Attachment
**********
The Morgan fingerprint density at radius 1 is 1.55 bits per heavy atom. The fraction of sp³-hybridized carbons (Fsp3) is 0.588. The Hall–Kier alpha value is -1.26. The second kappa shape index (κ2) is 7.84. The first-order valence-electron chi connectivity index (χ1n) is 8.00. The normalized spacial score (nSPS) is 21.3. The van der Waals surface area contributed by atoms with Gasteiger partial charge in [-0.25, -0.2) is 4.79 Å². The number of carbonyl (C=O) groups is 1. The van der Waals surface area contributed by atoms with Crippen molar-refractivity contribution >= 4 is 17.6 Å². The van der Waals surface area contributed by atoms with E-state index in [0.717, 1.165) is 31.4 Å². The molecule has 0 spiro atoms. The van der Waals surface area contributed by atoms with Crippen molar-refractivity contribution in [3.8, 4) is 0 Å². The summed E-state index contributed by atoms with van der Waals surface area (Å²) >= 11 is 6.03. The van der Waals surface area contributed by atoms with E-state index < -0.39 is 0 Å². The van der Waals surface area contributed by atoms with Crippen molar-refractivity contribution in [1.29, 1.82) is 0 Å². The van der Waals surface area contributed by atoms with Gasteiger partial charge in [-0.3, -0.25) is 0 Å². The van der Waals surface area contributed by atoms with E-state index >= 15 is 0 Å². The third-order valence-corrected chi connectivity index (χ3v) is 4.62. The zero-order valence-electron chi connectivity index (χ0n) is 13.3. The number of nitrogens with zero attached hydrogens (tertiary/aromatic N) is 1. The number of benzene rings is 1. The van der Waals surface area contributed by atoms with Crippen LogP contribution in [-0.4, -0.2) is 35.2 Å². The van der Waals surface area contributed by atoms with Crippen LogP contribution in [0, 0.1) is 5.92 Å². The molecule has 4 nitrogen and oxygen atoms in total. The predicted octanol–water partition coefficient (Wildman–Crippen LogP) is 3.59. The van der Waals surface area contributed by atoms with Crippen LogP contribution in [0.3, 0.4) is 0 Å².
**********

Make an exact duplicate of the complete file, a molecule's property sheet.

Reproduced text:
The Morgan fingerprint density at radius 1 is 1.55 bits per heavy atom. The fraction of sp³-hybridized carbons (Fsp3) is 0.588. The Hall–Kier alpha value is -1.26. The second kappa shape index (κ2) is 7.84. The first-order valence-electron chi connectivity index (χ1n) is 8.00. The normalized spacial score (nSPS) is 21.3. The van der Waals surface area contributed by atoms with Gasteiger partial charge in [-0.25, -0.2) is 4.79 Å². The number of carbonyl (C=O) groups is 1. The van der Waals surface area contributed by atoms with Crippen molar-refractivity contribution >= 4 is 17.6 Å². The van der Waals surface area contributed by atoms with E-state index in [0.717, 1.165) is 31.4 Å². The molecule has 0 spiro atoms. The van der Waals surface area contributed by atoms with Crippen molar-refractivity contribution in [3.8, 4) is 0 Å². The summed E-state index contributed by atoms with van der Waals surface area (Å²) >= 11 is 6.03. The van der Waals surface area contributed by atoms with E-state index < -0.39 is 0 Å². The van der Waals surface area contributed by atoms with Crippen molar-refractivity contribution in [1.29, 1.82) is 0 Å². The van der Waals surface area contributed by atoms with Gasteiger partial charge in [-0.3, -0.25) is 0 Å². The van der Waals surface area contributed by atoms with E-state index >= 15 is 0 Å². The third-order valence-corrected chi connectivity index (χ3v) is 4.62. The zero-order valence-electron chi connectivity index (χ0n) is 13.3. The number of nitrogens with zero attached hydrogens (tertiary/aromatic N) is 1. The number of benzene rings is 1. The van der Waals surface area contributed by atoms with Crippen LogP contribution in [-0.4, -0.2) is 35.2 Å². The van der Waals surface area contributed by atoms with Crippen LogP contribution in [0, 0.1) is 5.92 Å². The molecule has 4 nitrogen and oxygen atoms in total. The predicted octanol–water partition coefficient (Wildman–Crippen LogP) is 3.59. The van der Waals surface area contributed by atoms with Crippen LogP contribution in [0.3, 0.4) is 0 Å².